Achievement unlocked: you got out of bed you lazy fool!


Most games have a “givme” achievement. Often this is done for the exact reason of being able to see how many people started the game but didn’t get to the first “real” achievement. Devs use achievements as analytics. We love achievements that just monitor progress.


I also haven´t seen a single game so far where the one for finishing the game itself is not among the rarest achievements… Those that track the progress always make the achievement graphics look like a reverse pyramid.

I’m really glad! And switch came only several months after the initial developing.

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Indeed. That is great news!!

@RonGilbert Would this mean that perhaps in the future doing another classic adventure game is not such a bad idea (sales-wise) after all?

Great stuff! Go switch.

I never thought of that, as feedback that rocks. You can tell how difficult each section was and where you could you know use some balance of difficulty.

It is a shame that such tactics were not in play ‘in the old days’, Jak and Daxter 2 has one of the hardest levels I have ever played and I consider myself a decent player.

Since they have to install and boot them up at least I think those numbers should work OK for comparing the games among each other for PC platforms.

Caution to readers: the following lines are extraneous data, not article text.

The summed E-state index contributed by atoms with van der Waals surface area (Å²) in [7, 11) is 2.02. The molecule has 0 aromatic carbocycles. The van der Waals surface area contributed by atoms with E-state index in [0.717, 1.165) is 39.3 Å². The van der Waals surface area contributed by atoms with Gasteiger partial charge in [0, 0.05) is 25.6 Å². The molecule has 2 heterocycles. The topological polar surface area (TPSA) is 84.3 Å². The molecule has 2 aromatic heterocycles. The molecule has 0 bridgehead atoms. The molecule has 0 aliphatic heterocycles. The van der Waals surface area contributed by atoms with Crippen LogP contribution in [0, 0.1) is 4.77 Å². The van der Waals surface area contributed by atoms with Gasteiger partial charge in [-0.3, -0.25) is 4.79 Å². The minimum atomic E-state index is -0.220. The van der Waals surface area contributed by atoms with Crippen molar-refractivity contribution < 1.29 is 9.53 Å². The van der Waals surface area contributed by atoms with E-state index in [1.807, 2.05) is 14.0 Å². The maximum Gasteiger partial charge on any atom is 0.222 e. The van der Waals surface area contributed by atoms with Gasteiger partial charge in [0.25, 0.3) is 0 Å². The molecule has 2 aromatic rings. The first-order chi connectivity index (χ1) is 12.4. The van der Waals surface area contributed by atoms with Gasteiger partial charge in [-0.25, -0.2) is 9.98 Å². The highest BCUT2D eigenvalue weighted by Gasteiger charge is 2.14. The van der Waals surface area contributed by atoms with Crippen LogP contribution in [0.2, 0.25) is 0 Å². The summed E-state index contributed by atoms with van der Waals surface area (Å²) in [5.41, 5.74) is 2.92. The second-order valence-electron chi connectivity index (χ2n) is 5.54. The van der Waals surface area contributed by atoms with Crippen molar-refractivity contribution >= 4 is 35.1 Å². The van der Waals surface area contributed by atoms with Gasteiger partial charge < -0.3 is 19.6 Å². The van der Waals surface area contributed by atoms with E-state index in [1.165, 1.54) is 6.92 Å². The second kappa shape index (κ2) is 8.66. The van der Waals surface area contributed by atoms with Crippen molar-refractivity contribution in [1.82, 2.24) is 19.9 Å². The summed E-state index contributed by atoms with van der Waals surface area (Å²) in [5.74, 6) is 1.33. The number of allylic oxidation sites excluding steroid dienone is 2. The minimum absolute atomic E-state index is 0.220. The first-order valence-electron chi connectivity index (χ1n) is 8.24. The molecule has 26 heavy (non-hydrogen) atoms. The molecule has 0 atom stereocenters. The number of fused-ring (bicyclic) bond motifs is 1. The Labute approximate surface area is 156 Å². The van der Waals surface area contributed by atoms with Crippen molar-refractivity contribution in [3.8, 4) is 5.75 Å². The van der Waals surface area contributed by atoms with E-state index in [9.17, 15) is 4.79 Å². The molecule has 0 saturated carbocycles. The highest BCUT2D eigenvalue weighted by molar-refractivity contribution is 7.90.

This ratio is probably similar on GOG too (although much lower in total numbers).
But I wonder how many they have sold of their own games on their platform vs. Steam (particularly The Witcher 3).

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Yeah, but games that are on sale for $1.99 are going to have horrible skewed numbers from games that are $19 and rarely go on sale. When a game gets past a point, it’s bargain binned and if you only look at units, you not getting the whole story. I’ve bought several $1.99 games, booted them once and never again. I don’t think this is a “valid” sale when comparing to other games (it’s even worse for games that have been in a Humble bundle). As a dev, you’re moving a lot of units at $1.99 but making very little money. If the game is 5 years old, that’s OK. Just don’t compare units from that 5 year old game to a 2 year old game that’s rarely been on sale. It’s not a realistic or even useful picture.


If I want to look at money then yes, it will be horrible wrong.

But if I just want to know something about their popularity I think it works well.
My assumption is that people not caring or really wanting to play a game (right away) won’t start the game at all. Or even install it or (regarding Humble) maybe not even claim the game on Steam.
(This assumption is based on my behaviour: I don’t start games until I want to play them.)


I agree with @Nor_Treblig, but:

Same here: I haven’t played a lot of the games I got with Humble Bundles and I’ve never redeemed a Steam key. But I’m (we?) not the majority. A lot of people redeem the key on Steam and start the game just to look what kind of game that is.

That’s me.

You’d still have to factor in their age, sales and bundles, but yeah. If you compare games of similar age, you get a pretty good indication. For me, it was kind of eye-opening how little a lot of these games are actually played. Sure, there are many games competing for an audience, but there are also a lot of players, and some of the games I checked have been out for quite long.